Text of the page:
As we approach the critical climate talks in Paris later this year, there are some good reasons to feel hopeful and upbeat. From the tiniest nations of the Pacific to a giant like China, developing countries are demonstrating that reducing poverty and tackling climate change can, and indeed must, go hand in hand (from Oxfam Australia).
A new report on the Holot facility exposes; substantial asylum requests of detainees rejected by Israel now about to be jailed in Saharonim indefinitely,grave shortcomings in food, rights violations in the form of punishment
We belong to the West — that is how most Israelis see themselves and their country. In Israeli public discourse, the countries of reference on almost every topic are those of Western Europe and North America. On the face of it, this sentiment has its justifications: Israel has Nobel Prize laureates in chemistry, economics and literature. Israel has satellites circling Planet Earth. Israel has academic institutions that place high on international rankings. Israeli scientists and entrepreneurs register more international technological patents than their counterparts in most other countries. Israeli films win prizes in Europe and in the United States. Israelis feel at home when traveling to the countries of Western Europe and to the United States. Yet, on most social and economic indicators, Israel ranks closer to southern and eastern European countries than to the United States or the countries of Northern and Western Europe. Israel’s median disposable household income is similar to that of Slovenia, the Czech Republic, Greece and Spain. The same is true for the average wage of Israelis. Israel’s GDP per capita is similar to that of Spain and only a bit higher than that of Slovenia and the Czech Republic. Israel’s middle class is in retreat. Israel’s poverty rate is closer to the poverty rates of South America countries like Mexico and Chile than to those of most Western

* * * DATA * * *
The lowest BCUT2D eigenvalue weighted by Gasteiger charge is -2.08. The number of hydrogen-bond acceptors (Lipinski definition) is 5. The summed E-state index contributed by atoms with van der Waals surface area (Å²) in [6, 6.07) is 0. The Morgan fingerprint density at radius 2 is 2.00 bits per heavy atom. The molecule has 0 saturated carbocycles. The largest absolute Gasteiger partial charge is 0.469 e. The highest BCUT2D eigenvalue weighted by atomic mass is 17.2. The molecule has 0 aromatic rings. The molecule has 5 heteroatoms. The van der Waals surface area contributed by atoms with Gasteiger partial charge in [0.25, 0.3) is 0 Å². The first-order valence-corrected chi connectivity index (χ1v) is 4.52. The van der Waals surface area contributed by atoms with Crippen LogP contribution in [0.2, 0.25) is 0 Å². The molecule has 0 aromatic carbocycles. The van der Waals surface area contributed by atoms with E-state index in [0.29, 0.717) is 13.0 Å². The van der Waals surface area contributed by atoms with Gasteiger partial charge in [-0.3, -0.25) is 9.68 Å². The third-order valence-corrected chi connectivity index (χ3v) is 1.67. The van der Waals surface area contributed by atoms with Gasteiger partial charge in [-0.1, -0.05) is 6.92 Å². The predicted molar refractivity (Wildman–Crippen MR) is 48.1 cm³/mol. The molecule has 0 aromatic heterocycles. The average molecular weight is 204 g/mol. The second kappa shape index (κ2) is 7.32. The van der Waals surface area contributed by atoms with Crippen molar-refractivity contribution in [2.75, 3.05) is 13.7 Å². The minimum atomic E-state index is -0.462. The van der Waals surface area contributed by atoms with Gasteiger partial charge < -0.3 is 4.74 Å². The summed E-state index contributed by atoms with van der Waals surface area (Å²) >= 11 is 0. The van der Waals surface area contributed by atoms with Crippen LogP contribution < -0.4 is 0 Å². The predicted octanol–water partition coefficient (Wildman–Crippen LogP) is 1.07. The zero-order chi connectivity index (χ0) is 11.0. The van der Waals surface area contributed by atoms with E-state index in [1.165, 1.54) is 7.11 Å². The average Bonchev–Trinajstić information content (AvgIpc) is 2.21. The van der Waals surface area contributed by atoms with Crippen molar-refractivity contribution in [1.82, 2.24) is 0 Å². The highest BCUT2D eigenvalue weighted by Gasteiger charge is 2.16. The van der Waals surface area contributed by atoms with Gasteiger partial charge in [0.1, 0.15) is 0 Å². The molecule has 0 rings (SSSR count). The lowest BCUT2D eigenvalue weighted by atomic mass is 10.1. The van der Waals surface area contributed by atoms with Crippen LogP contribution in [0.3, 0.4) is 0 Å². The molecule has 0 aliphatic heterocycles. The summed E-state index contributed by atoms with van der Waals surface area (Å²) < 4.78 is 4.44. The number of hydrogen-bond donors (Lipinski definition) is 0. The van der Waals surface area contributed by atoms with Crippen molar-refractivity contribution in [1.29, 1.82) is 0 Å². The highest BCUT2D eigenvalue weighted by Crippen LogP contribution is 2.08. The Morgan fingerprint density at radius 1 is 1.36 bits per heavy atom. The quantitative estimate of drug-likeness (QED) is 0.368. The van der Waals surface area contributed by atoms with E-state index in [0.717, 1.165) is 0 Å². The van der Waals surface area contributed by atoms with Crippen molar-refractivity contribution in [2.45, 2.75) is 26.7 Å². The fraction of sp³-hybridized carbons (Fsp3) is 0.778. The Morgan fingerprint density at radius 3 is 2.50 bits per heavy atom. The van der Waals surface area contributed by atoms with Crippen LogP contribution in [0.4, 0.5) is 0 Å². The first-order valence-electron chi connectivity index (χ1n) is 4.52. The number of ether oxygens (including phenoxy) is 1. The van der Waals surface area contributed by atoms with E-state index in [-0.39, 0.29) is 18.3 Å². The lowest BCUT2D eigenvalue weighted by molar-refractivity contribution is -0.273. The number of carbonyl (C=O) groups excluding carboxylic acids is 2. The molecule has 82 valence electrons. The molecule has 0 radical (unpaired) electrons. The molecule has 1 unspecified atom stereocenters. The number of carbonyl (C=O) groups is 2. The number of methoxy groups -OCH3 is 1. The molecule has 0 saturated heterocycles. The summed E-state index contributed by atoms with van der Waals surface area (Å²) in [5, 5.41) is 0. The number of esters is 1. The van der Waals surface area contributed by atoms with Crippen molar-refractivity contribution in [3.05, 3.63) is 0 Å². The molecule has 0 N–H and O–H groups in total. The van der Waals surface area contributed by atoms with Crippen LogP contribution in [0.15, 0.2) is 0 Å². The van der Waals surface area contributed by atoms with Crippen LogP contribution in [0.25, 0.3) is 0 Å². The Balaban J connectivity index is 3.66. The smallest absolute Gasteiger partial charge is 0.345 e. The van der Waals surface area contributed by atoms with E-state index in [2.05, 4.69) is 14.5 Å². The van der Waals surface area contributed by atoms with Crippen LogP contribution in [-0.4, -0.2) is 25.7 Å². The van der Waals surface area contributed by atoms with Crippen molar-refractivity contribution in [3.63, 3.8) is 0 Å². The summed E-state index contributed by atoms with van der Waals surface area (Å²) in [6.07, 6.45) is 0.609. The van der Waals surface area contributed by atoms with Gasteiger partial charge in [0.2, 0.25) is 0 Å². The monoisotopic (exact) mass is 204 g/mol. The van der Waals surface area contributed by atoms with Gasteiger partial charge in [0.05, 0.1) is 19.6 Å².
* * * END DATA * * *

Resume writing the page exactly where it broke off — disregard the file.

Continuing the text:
The Hotline for Refugees and Migrants' latest report, sponsored by the Heinrich Boell Foundation, is a critical analysis of Israel's Refugee Status Determination process for Eritrean and Sudanese nationals. This report builds upon the Hotline's 2012 report, titled Until our Hearts are Completely Hardened, in which they examined at length the Refugee Status Determination process for all asylum seekers. At the time, Israel's state run apparatus for protection did not accept applications from Eritrean and Sudanese nationals. Since formally accepting their applications the state has not recognized even one Sudanese refugee, and less than a handful of Eritreans. The following report addresses how the asylum policy is being applied, the shortcomings of the state's legal interpretation of the Convention relating to the Status of Refugees as well as numerous other flaws leading to the sweeping denial of refugee claims made by asylum seekers.
The Hotline for Refugees and Migrant's second monitoring report on the Holot facility covers the months of April to September 2014 in which between 2,300 asylum seekers from Sudan and Eritrea were held in the facility in Israel's south. The detainees, most of whom had been living in Israel for a number of years, were taken to the geographically isolated facility where they were far from the public eye. This report, published by the Hotline for Refugees and Migrants together with Physicians for Human Rights and with the support of the Heinreich Boell Foundation, is the only report of its type to document what is happening in Holot, the administrative issues faced by Holot residents and the effects of indefinite incarceration on the health and spirit of the detainees.
The report was published just prior to Israel's High Court decision (22.09.2014) to void the Anti-Infiltration Law under which the Holot facility was created. The report received extensive media coverage emphasizing that despite the government referring to Holot as an open facility, it is in effect a prison and is having a debilitating affect on detainees physical and mental health. As the Knesset is expected to legislate a new law before the end of 2014 this report will be fundamental to the Hotline's work to lobby the Knesset to take a more humane approach to asylum policy.